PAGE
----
Inside I found my patient prostrate on her bed and feeling rather miserable, luckily I had bought with me suitable meds and shortly after an IV injection she was feeling much more comfortable. Outside we could hear loud shouts, high spirited swearing in Italian as the boys kicked the ball around. I leaned out of the ground floor window and called to the cat, squeaking at it as it sidled up between the wooden benches outside the window. Mercy, that was the wrong noise to make with Italians around! The boys thinking that I was calling them (an obvious conclusion I guess if you're an Italian male and a girl starts squeaking in your line of sight). Seeing that I had accidentally captured their attention, I jumped back from the window, but too late, the Latinos had caught the scent and en masse accumulated just outside on the patio, only to then enter one by one, hopping up on to the sill and crowding out the poor patient's room. Imagine a whole team of rather buff Italian security guards suddenly materialising in your bedroom and you, far from your most glamorous self are there under the duvet wondering what the fuck they want. I was giggling, my patient far more used to the Italians, lay there as they made a fuss of her telling her that all she needed was a really good cappucino, that she looked pale and should have a large glass of chianti. A couple of them had jumped onto the bed, the others berating them for putting their dirty trainers on the duvet, the rest crowding around the end of the bed. So predictably and sweetly Italian, when they found out I was the doc, there were several requests to be examined....! :) I said that I'd been jabbing the patient with a sharp needle and that they probably wouldn't want a turn at that. Then, with equal aplomb, the team filed out of the window, one by one, back into the sunshine of the courtyard garden, promising to invite me to one of their (in)famous pizza parties. You'll probably think I'm being terribly judgemental but that's exactly as it happened, a script writer couldn't have made a better scene for national stereotyping than that which occurred naturally.
Since arriving in Kabul I'd changed rooms and now have Bear's old room. Lyle had kindly given me my hideous floral monstrosity of a bed and the super hard mattress that goes with it. I'd braved it for a couple of nights but by night three of sleeping on a king sized board I was a bit tired and a teeny bit grumpy. Lyle being the super star that he is took pity on me and like a fairy godmother granted me my dearest wish: a squidgy nest of a bed. Mind you we had to work through several experiments first, a doubled over large piece of Chinese nylon, a dodgy fleece blanket from Ikea (pretty sure that they don't have an Ikea in Kabul but you never know), a checkered bedspread that someone had found in the back of a cupboard, but sadly none of these layers made a difference and I was still the princess and the pea.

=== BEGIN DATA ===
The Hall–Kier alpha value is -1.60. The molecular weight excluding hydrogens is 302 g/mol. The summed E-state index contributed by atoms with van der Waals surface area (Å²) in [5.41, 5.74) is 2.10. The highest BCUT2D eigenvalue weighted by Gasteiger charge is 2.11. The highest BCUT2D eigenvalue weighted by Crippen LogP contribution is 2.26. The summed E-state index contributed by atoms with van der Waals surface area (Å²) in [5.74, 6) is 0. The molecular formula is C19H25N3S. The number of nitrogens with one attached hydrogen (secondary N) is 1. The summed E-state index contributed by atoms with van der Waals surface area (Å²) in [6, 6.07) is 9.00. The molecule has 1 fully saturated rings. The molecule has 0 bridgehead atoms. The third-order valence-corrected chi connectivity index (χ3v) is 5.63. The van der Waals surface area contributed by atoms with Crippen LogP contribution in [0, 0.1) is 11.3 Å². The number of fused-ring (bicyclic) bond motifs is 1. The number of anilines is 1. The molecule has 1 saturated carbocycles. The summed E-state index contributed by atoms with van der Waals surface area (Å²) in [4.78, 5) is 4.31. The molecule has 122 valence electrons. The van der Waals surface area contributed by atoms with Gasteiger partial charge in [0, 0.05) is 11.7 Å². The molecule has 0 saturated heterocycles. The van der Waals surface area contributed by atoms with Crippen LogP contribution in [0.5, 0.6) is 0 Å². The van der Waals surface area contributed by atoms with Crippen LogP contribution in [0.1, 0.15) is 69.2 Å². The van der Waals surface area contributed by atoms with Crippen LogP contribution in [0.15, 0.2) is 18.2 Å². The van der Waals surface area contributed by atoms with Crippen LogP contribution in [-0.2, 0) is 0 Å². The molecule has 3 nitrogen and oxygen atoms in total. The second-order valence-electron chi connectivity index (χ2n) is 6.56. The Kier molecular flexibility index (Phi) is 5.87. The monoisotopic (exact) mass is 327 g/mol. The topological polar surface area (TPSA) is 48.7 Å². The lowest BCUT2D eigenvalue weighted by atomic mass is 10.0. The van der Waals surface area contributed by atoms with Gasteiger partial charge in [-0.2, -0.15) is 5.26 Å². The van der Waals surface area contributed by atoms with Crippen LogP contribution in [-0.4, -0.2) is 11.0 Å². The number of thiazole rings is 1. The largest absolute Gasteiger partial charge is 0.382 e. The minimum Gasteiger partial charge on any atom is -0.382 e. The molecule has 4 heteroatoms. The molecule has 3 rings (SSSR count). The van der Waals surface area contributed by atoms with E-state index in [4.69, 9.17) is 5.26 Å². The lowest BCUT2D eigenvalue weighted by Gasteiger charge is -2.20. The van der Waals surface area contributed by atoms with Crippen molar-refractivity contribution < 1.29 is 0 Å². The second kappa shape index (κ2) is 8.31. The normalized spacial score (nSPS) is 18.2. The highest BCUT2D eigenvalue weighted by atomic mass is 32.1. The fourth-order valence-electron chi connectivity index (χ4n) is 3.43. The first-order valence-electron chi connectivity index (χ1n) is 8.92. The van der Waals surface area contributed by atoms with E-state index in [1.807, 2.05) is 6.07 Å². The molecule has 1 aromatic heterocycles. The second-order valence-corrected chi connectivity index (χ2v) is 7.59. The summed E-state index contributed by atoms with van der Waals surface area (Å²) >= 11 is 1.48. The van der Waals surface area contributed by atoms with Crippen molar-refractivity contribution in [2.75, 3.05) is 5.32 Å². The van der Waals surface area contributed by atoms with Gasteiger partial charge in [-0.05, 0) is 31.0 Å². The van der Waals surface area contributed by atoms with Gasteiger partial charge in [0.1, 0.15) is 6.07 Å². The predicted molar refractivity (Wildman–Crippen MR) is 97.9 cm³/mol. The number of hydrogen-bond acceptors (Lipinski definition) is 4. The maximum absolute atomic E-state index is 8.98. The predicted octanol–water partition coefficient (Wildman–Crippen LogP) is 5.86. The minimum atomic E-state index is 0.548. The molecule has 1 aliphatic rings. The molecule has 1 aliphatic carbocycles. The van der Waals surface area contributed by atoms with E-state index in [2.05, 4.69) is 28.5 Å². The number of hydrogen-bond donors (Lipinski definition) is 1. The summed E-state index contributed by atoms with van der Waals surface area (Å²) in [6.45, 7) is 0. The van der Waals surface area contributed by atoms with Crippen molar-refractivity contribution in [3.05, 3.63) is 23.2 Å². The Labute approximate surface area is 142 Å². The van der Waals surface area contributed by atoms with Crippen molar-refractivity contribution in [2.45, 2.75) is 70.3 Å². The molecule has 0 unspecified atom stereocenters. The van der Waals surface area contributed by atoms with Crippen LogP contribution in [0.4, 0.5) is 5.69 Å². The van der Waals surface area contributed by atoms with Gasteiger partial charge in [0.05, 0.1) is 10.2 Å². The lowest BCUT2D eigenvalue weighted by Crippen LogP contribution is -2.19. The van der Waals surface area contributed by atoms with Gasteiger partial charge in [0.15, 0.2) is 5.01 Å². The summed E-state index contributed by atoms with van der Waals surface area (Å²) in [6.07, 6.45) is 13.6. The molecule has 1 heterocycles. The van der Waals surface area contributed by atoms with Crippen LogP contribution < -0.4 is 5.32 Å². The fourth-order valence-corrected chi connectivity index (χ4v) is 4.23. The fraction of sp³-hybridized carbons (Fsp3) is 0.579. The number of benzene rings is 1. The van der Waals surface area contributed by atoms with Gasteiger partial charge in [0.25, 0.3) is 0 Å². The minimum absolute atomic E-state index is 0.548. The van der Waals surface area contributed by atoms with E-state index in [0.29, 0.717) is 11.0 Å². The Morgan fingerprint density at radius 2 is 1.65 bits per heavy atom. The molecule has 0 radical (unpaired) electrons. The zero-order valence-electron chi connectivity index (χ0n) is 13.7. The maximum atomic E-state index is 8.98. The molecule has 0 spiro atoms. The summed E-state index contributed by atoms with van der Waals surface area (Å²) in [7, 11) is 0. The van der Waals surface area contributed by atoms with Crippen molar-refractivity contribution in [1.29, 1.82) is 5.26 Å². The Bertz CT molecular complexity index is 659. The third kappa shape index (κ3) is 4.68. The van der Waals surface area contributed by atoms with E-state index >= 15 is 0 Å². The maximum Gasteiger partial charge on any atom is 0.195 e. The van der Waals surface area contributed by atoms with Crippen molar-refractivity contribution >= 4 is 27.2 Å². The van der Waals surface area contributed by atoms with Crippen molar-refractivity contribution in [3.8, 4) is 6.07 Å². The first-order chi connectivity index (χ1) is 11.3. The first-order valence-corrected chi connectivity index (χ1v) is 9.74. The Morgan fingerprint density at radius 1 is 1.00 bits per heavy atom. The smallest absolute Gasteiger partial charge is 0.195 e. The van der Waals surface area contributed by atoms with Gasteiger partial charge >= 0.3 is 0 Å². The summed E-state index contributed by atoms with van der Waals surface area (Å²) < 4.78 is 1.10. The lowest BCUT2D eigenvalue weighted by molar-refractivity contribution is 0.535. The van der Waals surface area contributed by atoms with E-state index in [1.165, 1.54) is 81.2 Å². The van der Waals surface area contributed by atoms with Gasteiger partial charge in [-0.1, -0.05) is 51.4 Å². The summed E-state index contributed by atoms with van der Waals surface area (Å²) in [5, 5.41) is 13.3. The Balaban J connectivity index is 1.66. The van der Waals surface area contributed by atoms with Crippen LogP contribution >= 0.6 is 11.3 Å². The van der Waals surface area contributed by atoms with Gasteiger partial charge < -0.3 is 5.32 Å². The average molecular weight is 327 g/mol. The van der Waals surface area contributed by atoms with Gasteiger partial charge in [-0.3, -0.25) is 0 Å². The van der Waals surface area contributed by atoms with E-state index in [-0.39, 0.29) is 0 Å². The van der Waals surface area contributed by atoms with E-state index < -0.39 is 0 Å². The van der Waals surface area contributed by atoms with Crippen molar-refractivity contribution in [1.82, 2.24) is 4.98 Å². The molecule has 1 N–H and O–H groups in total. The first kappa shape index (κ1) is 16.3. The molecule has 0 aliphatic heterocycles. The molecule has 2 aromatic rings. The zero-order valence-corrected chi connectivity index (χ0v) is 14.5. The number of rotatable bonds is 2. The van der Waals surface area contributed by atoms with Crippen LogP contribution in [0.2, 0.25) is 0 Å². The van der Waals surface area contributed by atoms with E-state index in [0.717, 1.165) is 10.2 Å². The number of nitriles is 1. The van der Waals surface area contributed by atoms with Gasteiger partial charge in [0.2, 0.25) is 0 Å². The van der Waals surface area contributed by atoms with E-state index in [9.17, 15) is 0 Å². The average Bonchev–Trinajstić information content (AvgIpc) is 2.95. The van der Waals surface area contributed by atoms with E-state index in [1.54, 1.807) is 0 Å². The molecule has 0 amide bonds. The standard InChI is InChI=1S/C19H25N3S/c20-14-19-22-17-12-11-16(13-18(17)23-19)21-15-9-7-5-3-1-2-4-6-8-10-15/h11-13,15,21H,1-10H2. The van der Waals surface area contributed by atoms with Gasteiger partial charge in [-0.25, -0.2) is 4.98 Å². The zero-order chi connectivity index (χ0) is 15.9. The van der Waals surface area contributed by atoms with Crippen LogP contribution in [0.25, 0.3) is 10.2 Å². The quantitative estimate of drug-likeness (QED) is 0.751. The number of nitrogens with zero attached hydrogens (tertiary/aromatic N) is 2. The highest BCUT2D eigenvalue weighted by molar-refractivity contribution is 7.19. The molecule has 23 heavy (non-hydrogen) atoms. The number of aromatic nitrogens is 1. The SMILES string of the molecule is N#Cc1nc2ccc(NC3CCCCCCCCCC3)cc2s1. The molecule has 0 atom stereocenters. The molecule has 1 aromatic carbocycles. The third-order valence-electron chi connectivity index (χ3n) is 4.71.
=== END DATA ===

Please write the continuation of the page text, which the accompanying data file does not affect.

Next we tried a new foam mattress but the thing that Zabi brought from the shops for me was worse than the original one, hard as a table top and completely unforgiving. Placed atop the first, I needed a ladder simply to get on top of the combined mattress mountain and once there lay like a fish on a brick, largely uncomfortable and somewhat rigid.
Finally then, following our afternoon house call jaunt we took a detour via the Roya Kabul Mattress shop; a nirvana of Afghani bedroom bliss. A showroom of feathers and coverlets, comforters and quilts. Earlier in the day Mateen had brought me back something from this emporium which he said was filled with camel fur; a mattress pad of sorts. A curious item, I wasn't completely sure that it was actually stuffed with camel but it had a little picture of one on the label and it was a nice thing to imagine sleeping on - very desert chic I thought. Even better was the one filled with rabbit fur which Mateen told me was cheaper than the camel fur version. It was sweet watching Mateen ask for the Khar Ghosh version of the mattress pad, I think even he thought that that was what was really was inside it. "Delivery of rabbit fur tomorrow" they told us, "Come back then". Instead we ended up on an entirely pleasurable shopping spree buying feather pillows "Imported from the United Kingdom" but made in China, garishly patterned sheets and pillowcases, and a lovely duvet. Asking the guys which was the softest mattress necessitated me having to test the thing on the floor of the shop, and me, not wanting to spend a fortune on yet another brick of a bed, thought I'd better test it properly, so from hands and knees I stretched out and had a good lie down on the thing and a bit of a bounce. As always I was torn between cultural norms, in their eyes I was a strange women in trousers and a baseball cap cavorting all over a plastic covered mattress in the middle of an upstanding Kabuli bed merchants - in my eyes I was doing what any loyal John Lewis shopper would do and trying the damned thing on for size. The boys were more elegant and using just a knee sunk, as if in prayer, to give the mattress a prong. Asking questions apparently is not the done thing here and as often seems to be the case one is left slightly in the dark about the nature of the purchases but happy nonetheless.
We rushed home to await the delivery of my new bed....